« ΠροηγούμενηΣυνέχεια »
would provide for our families after our decease, no health insurance or club would provide for ourselves during dis. ease, and bury us decently when dead, we should provide for these purposes by self-denying accumulations.
A MAN'S PERFORMANCES ARE GRADUATED BY HIS EFFORTS.
A civilized man's wants are numerous, an Indian's comparatively few; hence the civilized man labors more than the savage, and thence proceeds the difference in their performance. Every man's productions will, ordinarily, be thus proportioned to his efforts ; therefore, some governments stimulate efforts by protective duties and honorary distinction; but where a man aspires to only present necessaries, and to a club for assistance in sickness, and a life insurance for his widow and orphans, he will accomplish only what he aspires to. A man's efforts dilate, like the atmosphere, in proportion to the vacuum which the efforts are required to fill; hence, the man who strives for present affluence, as his only provision against sickness and death, will find his efforts expand with his aspiration, and his accomplishments will increase with his efforts. These principles are true of states and nations. The Federal Government refused to construct the Erie Canal, and thereby induced the State of New-York to invoke its own energies, from whence soon proceeded the Erie Canal. A long train of kindred public works immediately followed, by reason that, when men discover their own efficiency, they continue the exercise of it after the occasion hy which it was originally induced. The conflagrations of San Francisco have been severally succeeded by a new city of increased solidity; and the mechanics of that region, acting under the excitement of great demand for labor and high remunerative wages, seem to be a race of giants ; though, when driven, by lack of encouragement, from our Atlantic cities, they went out a race of pigmies. EVERY MAN'S EFFORTS ARE GRADUATED BY HIS NECESSITIES.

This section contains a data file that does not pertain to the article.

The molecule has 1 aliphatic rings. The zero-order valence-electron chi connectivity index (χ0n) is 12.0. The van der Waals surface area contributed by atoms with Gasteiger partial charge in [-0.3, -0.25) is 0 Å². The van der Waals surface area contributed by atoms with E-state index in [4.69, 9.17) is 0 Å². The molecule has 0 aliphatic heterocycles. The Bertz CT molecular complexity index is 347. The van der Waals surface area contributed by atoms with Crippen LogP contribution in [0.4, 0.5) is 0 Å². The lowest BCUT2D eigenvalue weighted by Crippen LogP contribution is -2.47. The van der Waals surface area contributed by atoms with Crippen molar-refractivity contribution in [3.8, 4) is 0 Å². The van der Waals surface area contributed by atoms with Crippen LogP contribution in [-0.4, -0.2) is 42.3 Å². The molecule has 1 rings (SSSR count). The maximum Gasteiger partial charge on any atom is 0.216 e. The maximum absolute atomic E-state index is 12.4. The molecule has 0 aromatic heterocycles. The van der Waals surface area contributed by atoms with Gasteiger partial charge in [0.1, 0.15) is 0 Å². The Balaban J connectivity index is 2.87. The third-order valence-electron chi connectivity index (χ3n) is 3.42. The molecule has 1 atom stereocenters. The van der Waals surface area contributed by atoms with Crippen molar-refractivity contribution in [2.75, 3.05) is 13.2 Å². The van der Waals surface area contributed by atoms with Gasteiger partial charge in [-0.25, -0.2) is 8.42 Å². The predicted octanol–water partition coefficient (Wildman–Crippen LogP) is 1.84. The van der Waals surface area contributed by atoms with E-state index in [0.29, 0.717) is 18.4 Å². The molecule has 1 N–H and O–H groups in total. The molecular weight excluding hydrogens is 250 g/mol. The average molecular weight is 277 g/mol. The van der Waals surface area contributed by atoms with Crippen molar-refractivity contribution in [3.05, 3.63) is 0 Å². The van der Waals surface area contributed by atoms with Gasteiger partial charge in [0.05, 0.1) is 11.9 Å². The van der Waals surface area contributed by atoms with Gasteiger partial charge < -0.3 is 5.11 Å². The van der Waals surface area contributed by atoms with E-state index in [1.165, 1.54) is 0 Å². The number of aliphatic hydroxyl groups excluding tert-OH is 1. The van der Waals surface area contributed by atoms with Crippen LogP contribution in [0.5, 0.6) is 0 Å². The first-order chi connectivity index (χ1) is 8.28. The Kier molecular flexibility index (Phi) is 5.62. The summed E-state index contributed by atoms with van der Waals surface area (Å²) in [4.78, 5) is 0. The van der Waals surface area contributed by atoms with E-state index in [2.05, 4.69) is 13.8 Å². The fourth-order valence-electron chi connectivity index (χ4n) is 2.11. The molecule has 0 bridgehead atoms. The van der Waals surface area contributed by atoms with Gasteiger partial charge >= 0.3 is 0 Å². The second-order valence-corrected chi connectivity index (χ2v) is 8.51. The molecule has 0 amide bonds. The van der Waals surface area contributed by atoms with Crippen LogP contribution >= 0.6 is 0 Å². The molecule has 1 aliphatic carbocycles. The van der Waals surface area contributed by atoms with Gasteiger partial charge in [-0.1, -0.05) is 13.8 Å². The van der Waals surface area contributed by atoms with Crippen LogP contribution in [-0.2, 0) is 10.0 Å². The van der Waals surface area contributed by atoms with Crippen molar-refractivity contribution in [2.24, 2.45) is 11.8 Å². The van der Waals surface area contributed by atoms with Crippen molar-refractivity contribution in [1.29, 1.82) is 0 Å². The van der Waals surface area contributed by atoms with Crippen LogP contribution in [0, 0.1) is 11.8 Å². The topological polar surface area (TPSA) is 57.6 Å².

What the poor expend in tobacco we lament, forgetting that men labor by only the coercion of wants, and that Diogenes, who disciplined himself to live without wants, lived without labor also. Tobacco, and other coarse superfluities, perform for the poor what equipages and gorgeous furniture perform for the rich. Our organization is so admirably adapted to keep us active, by the coercion of wants, that new wants arise in every man spontaneously as fast as he can satisfy old ones. Napoleon, in the zenith of his prosperity, craved more dominion, with an intensity. augmented by his present possession, not mitigated thereby. The design of Providence, to thus keep men active by the pressure of wants, life insurance and assistance clubs counteract. All sumptuary laws contain the same error, and all Malthusian restraints on marriage. Railroads would never have been invented, had we coercively limited the operations of every man to his neighborhood, as a means of obviating the disadvantages of distance.